The study, polling 15,000 people in 15 countries, reveals that 18 percent of respondents have started using savings to pay off debts, whilst one in six people have reduced pension contributions.

More worryingly for global insurers, 14 percent are considering stopping their insurance products.

Clive Bannister, head of insurance, told Reuters it is investing more in recovery groups, which aim to keep people paying into pension and insurance programmes, one of the key consequences of a downturn.

The overall impact on HSBC’s business is mixed. “People who can afford to protect themselves more and provision more are doing that. People who are under the gun in terms of their own debtload, they by default have to cut back,” said David Neenan, head of marketing and sales at HSBC insurance. “It’s the people in the middle who are procrastinating more,” he added.

The profits of $2.6 billion (1.6 billion pounds) last year represented about 13 percent of group profits before goodwill charges.

In 2007, the bank said it wanted insurance to contribute 20 percent of profits, from about 10 percent at that time, but it is now aiming to get 20 percent of clients to buy insurance rather than a profit target.

“What we now say is we want one in five of the group’s clients to have some form of insurance relationship,” said Bannister.

The group, which has expanded aggressively in emerging markets, said on Tuesday it received regulatory approval to launch an insurance joint venture in China.

Markets such as China and India are seen as huge growth areas, with the ratio of workers to dependents in China set to decline from 8 to 1, to just 2 to 1 by 2040, said Bannister.

But premiums are likely to be impacted in India, one year after the group started its operations, where one of the largest products is assistance with burials costing a few rupees a month.

“I don’t know the statistics yet in India … but I think they will be down because of the exposure to the Indian stock market,” said Bannister.

Premiums in other Asian markets are robust, he added.

The global economic has led to belts being tightened across the globe, with leisure spending and ‘big ticket’ items the largest casualties. 42 percent of respondents said they will be cutting back on leisure spending and 38 percent on cars and holiday.

Finally, the Guardian reports that fear of pension crisis grows as study show more workers raiding savings. I have stated in the past that the pension crisis will define President Obama’s legacy. While the perfect storm isn’t upon us yet, the clouds are looking darker and darker on the pensions front. Unfortunately, so far, policymakers are ignoring the problem, trying to reflate it away.

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  1. maynardgkeynes

    Maybe if the Fed would allow people to get a decent interest rate on their savings accounts, they might actually start saving for retirement. When government policy since 1998 has been to encourage magical thinking about stock market returns instead of telling them to spend less and start saving more for their retirement, is it any wonder we are in this situation? It's not a Perfect Storm, its government capture by Wall Street and business interests.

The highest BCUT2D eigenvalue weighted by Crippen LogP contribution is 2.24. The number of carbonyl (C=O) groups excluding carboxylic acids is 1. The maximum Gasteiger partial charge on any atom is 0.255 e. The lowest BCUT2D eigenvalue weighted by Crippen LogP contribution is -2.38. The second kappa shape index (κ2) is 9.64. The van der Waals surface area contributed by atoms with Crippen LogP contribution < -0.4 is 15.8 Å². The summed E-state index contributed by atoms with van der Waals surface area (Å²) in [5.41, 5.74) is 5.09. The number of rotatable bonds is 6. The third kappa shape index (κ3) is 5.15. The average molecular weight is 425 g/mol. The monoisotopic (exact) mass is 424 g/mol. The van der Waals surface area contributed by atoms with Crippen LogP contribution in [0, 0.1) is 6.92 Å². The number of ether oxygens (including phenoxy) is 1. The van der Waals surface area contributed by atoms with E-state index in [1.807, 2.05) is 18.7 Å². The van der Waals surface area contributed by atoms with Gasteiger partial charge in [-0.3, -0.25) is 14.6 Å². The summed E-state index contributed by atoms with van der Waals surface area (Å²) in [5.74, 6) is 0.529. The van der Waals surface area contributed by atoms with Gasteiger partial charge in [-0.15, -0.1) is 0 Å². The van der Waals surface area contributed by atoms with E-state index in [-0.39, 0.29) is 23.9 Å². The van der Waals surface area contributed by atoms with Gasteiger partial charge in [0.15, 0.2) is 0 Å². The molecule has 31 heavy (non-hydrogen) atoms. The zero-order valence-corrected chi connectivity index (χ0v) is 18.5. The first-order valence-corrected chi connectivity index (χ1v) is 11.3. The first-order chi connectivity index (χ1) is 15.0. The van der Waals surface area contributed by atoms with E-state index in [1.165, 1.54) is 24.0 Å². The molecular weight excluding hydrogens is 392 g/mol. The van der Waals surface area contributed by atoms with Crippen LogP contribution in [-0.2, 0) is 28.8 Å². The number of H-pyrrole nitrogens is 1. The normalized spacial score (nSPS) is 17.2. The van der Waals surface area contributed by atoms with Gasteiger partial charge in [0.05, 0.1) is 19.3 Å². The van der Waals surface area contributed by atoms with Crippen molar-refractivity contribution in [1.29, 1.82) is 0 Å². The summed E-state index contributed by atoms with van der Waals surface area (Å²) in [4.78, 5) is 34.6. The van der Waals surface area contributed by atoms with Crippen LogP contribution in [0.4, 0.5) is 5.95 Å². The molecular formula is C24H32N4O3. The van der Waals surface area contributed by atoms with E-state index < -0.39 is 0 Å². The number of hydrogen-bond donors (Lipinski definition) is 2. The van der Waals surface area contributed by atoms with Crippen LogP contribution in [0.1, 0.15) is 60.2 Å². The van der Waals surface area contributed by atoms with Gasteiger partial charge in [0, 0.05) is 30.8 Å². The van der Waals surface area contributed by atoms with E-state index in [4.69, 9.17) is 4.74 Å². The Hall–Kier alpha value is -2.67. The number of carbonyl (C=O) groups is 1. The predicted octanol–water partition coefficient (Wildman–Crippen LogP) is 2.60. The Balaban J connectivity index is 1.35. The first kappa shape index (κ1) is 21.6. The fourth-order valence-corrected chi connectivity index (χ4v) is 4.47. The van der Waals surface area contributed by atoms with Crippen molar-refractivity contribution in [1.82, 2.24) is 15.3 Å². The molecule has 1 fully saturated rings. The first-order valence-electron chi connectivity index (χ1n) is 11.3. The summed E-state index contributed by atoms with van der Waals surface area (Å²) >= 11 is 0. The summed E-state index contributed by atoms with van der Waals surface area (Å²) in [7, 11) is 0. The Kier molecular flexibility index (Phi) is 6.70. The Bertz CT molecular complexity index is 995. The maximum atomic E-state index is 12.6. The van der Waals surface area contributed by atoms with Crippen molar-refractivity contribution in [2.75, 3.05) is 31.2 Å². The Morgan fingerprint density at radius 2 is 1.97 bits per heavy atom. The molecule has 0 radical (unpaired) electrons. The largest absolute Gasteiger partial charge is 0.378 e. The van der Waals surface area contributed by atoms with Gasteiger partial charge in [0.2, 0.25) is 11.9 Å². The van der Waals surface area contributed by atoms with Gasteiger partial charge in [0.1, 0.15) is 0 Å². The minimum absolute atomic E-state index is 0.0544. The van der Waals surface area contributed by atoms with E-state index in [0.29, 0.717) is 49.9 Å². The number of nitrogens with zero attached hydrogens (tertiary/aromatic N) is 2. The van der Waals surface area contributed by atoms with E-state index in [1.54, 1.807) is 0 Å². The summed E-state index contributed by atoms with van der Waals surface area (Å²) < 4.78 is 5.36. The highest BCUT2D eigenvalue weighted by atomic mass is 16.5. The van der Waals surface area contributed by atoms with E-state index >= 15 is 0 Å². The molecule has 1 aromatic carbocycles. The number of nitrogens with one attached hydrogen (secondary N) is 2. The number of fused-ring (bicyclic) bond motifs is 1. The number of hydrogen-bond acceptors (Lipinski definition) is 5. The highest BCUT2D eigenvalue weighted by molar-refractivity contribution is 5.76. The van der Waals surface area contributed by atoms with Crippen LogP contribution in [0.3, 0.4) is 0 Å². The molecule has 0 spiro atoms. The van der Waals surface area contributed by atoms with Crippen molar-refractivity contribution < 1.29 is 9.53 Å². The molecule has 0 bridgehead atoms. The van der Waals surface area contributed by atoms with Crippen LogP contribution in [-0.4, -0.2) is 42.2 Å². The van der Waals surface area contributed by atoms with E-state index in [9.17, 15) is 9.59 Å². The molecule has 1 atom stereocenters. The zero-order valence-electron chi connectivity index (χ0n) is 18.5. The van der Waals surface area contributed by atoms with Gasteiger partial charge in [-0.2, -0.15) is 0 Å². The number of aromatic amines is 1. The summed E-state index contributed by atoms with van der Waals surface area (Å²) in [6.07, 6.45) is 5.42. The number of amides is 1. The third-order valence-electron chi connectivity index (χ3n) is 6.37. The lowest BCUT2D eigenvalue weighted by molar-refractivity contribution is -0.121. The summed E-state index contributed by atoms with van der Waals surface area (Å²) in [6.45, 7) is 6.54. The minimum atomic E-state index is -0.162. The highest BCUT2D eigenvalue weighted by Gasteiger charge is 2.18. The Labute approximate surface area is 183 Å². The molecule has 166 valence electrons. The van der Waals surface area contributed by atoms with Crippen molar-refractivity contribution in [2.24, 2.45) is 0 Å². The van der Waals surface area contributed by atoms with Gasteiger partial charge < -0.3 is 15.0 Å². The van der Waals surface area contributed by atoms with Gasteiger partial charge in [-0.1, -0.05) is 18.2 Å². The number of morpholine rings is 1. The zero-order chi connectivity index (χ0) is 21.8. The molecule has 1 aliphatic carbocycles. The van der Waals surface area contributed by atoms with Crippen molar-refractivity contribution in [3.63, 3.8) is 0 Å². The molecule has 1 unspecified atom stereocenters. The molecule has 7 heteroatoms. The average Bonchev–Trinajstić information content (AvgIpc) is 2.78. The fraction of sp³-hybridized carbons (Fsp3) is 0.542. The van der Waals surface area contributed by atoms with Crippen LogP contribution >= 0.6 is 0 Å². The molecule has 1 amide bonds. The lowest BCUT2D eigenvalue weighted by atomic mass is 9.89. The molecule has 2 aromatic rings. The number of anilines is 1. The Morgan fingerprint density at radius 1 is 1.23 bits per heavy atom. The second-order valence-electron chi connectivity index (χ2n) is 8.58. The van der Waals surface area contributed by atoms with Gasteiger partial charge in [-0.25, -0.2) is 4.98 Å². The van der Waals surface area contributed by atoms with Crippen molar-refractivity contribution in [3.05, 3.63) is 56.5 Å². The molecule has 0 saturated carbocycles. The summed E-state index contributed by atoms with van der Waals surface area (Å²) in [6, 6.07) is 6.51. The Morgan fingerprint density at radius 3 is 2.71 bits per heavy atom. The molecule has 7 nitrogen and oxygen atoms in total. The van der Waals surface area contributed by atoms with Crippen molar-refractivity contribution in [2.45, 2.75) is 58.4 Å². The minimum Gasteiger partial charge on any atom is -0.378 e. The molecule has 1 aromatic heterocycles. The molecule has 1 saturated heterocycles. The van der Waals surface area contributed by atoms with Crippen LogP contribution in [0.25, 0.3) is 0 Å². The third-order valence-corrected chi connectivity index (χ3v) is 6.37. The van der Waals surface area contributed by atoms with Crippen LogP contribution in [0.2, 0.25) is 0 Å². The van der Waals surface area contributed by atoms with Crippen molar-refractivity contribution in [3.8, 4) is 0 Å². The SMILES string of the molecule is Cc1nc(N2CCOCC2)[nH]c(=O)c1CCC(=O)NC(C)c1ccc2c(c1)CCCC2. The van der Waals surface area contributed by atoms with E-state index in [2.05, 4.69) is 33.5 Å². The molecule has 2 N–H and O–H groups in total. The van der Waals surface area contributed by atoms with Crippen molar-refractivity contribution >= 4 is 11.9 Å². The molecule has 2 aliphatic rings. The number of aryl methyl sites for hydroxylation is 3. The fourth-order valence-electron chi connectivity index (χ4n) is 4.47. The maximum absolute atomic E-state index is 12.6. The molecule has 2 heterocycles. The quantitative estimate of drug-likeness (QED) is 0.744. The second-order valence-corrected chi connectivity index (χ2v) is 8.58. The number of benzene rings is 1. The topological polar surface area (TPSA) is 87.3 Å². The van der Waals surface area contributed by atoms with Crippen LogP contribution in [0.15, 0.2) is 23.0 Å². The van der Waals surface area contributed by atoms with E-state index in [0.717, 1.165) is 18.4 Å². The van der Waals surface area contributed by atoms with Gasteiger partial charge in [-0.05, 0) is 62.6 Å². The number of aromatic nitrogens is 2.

2. Chappy

    You lost me at perfect storm. Didn't we already see that with pension plans in 2001/2002? Anyway, all of these 'problems' are not new. They have been with system for a very long time.

    Also, no need to blame interest rates. What is going to happen if interest rates peak in the near future? Will companies get out of the pension business because it will be easier to buy annuities? For DC plans does higher interest rates necessarily mean a run up in the stock market? Nobody knows–and if you do then you should stop posting and spend your time making millions on stock market.

  3. DownSouth

    Gulling and milking the investor were taken as a matter of course, and the stock market was regarded as a kind of private casino for the rich in which the public laid the bets and the financial titans fixed the croupier's wheel. As to what would happen to the general run of bets under such an arrangement–well, that was the public's lookout, an attitude that might have been more commendable had not these same titans done everything in their power to entice the public to enter their preserve.
    –Robert L. Heilbroner, The Worldly Philosophers, from the chapter "The Savage Society of Thornstein Veblen"

    Excuse me, Leo, but this post comes across entirely too much like an advertisement for the financial services industry.

    To make my point I'd like to relate a personal story.

    My mother banked at a small, locally-owned bank in the small central-Texas town of Belton for many decades. My mother kept her life savings in a savings account in that bank. By today's standards, it wasn't a great deal of money–in the low six figures. But it was everything she had.

    About five years ago my mother's bank was acquired by one of the nationwide conglomerates.
    My mother, being in her late 80s at the time, no longer drove. So my sister, who wasn't any spring chicken, pushing 70 years-old herself, took my mother about to conduct her business.

    One day soon after the acquisition of her bank, one of the bank officers approached my mother and sister and recommended that, since my mother was making such a pittance on her savings, she should invest her money in some sort of mutual fund which had a much higher yield. My sister explained that my mother had to make periodic withdrawls from her savings, as her retirement income was insufficient to meet living expenses. The banker assured them there was no problem.